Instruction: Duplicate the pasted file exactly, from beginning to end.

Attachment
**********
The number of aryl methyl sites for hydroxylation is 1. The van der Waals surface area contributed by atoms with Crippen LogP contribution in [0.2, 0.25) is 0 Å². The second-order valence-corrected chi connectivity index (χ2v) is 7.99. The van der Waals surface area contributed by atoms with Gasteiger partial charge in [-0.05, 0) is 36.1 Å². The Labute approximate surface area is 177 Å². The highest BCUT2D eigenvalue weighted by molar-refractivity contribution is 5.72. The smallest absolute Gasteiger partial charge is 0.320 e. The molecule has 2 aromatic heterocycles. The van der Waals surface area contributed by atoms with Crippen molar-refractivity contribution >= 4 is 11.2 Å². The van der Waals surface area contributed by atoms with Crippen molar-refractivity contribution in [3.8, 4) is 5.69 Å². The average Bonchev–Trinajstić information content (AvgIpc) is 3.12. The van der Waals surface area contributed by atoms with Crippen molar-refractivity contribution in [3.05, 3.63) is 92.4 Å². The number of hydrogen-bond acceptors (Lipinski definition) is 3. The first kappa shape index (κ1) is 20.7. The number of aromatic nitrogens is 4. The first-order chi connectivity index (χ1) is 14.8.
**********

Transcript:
The number of aryl methyl sites for hydroxylation is 1. The van der Waals surface area contributed by atoms with Crippen LogP contribution in [0.2, 0.25) is 0 Å². The second-order valence-corrected chi connectivity index (χ2v) is 7.99. The van der Waals surface area contributed by atoms with Gasteiger partial charge in [-0.05, 0) is 36.1 Å². The Labute approximate surface area is 177 Å². The highest BCUT2D eigenvalue weighted by molar-refractivity contribution is 5.72. The smallest absolute Gasteiger partial charge is 0.320 e. The molecule has 2 aromatic heterocycles. The van der Waals surface area contributed by atoms with Crippen molar-refractivity contribution >= 4 is 11.2 Å². The van der Waals surface area contributed by atoms with Crippen molar-refractivity contribution in [3.8, 4) is 5.69 Å². The average Bonchev–Trinajstić information content (AvgIpc) is 3.12. The van der Waals surface area contributed by atoms with Crippen molar-refractivity contribution in [3.05, 3.63) is 92.4 Å². The number of hydrogen-bond acceptors (Lipinski definition) is 3. The first kappa shape index (κ1) is 20.7. The number of aromatic nitrogens is 4. The first-order chi connectivity index (χ1) is 14.8.